What is Genocide? - PowerPoint PPT Presentation

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What is Genocide?

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What is Genocide?
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What is Genocide?

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  1. What is Genocide?

  2. Definition of Genocide Geno – race Cide – killing Genocide – acts committed with the intent to destroy in whole, or in part, a national, ethnic, racial, or religious group. (This definition was created by the United Nations in 1948)

  3. Where have genocides occurred? • The East Timor/ Indonesia Genocide (600,000) • The Mayan Genocide, Guatemala • Iraq/Kurdish Genocide (180,000) • The Bosnian Genocide (260,000) • The Rwandan Genocide (900,000) • The Darfur Genocide, Sudan, including the civil war (2 million and counting) • The Herero Genocide, Namibia (65,000) • The Armenian Genocide, Ottoman Empire (1.2 million) • The Ukrainian Famine (10 million) • The Nanking Massacre (1.1 million) • Holocaust (6 million) • The Cambodian Genocide (1.7 million)

  4. Case Study of a Genocide - Holocaust Where? The Holocaust took place in Europe, mostly in Germany, Austria, and Poland. When? 1933 - 1945 What groups were targeted? Anyone who not of the “Aryan” race as defined by Hitler was targeted. This included Jewish people, people of Romanian and Eastern European descent, people with disabilities, and people who were homosexual amongst others.

  5. Case Study of a Genocide - Holocaust Why was this group selected? This group was selected because Hitler believed that the Aryan race was the best group and anyone who was not Aryan was holding back the German people. He blamed non-Aryans for the financial problems in Germany after World War I, and the weak leadership of the post-war government. How was the genocide carried out? The genocide was carried out by sending people to concentration camps, where they were either worked to death or systematically killed.

  6. Case Study of a Genocide - Holocaust Who was the leader/person responsible? Adolf Hitler, and leaders of the Nazi party were responsible for the genocide. Was the leader punished? Hitler committed suicide at the end of World War II so he was not punished. Several Nazi officers were sentenced to death at the Nuremberg Trials in 1946. Many suspected Nazi officers escaped the country and were never tried.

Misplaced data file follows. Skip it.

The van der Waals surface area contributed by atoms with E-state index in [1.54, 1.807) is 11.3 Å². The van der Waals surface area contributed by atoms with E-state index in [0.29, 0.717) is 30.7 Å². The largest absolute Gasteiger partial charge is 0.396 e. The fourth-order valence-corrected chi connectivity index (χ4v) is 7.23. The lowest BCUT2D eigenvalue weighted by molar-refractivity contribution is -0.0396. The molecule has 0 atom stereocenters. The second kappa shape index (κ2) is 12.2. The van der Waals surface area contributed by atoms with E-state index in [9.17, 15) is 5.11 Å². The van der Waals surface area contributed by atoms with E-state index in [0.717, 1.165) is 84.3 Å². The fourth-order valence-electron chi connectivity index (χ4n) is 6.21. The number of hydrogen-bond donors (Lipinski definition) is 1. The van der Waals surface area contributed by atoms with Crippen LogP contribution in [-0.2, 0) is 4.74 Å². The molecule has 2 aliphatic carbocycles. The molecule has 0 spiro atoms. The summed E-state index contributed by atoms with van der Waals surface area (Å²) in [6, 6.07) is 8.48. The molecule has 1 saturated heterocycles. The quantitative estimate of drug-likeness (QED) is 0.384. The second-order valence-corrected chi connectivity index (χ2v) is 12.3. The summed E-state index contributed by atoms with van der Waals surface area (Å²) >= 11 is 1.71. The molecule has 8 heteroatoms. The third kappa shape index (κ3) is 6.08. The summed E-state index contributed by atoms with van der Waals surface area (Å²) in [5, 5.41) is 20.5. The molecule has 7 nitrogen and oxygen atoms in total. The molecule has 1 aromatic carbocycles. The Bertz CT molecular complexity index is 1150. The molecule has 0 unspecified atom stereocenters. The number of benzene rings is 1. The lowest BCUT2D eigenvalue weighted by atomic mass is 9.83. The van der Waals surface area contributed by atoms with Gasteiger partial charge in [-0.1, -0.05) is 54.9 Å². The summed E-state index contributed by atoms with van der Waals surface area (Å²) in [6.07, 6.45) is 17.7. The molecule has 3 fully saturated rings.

7. Case Study of a Genocide - Holocaust Three Facts: • Estimates of how many people were killed during the Holocaust range from 6 – 11 million. Approximately 2/3 of all Jewish people living in Europe were killed. • The Nazis came up with a systematic way to “liquidate” non-Aryan people and set up an elaborate labor/death camp system to make people work, die, and get the most value they could from the people themselves and their belongings. • There were around 200,000 survivors of the Holocaust when the camps were liberated by the Allied forces at the end of World War II.

  8. Ukrainian Genocide Overview • Occurred from 1932 – 1933 in Ukraine (then part of the Soviet Union), and was led by Josef Stalin. • Josef Stalin intentionally caused a famine which killed 7 - 10 million Ukrainian people to keep them from starting a nationalist uprising.

  9. Rwandan Genocide • The Rwandan Genocide was a result of a racial conflict between the Hutus and Tutsis (two different ethnic groups) that was made worse by the Belgian colonists. • Tutsis were treated better by the Belgians and this led to an extreme rivalry between the groups that resulted in the genocide in 1994.

  10. Armenian Genocide • Took place in the Ottoman Empire from 1915 – 1918. • The Ottoman Turks were resentful of the Armenian people trying to gain influence and an independent nation-state and worked to systematically eliminate them.

  11. Sudanese Genocide • The genocide occurring in the Darfur region of Sudan is a conflict between the native African farmers and a group an Arab militia known as the Janjaweed backed by the Sudanese government. • The government of Sudan refuses to address the human rights issues occurring in it’s country.

  12. Kashmir Genocide • The genocide and continuous issues occurring in Kashmir are a result of British imperialism and struggles between Muslim and Hindu people on the Indian subcontinent. • India and Pakistan continue to struggle over control of Kashmir and the Kashmiri Pandit people are often killed as a result of wanting to be independent or not following the mainstream religion.

  13. What will you be expected to do? • Select the three genocides you wish to study. • Complete three information sheets, one for each genocide. • Complete Level 1 activities until you’ve reached the desired amount of points. Then move on to the higher levels. You may work with a friend on Level 1 activities but everyone is expected to complete their own work and be able to demonstrate their knowledge of the information independently. All the layered curriculum activities must be completed about a genocide you studied on your own. YOU MAY NOT USE THE HOLOCAUST FOR ANY OF THE ACTIVITIES.

  14. Things to consider • Genocides are very controversial topics for some cultures and people – the information you find on a specific genocide may vary greatly (some countries try to cover up what happened, etc.) • It is often difficult for historians to figure out exactly how many people were killed and/or how long genocides occurred so it is ok to give a range for this information (ex: 100,000 – 200,000 people were killed). • Be sensitive! Genocides are still occurring in the world today and many people have been impacted by them. Use as much factual information as possible when completing your layered curriculum activities, and be considerate when being creative.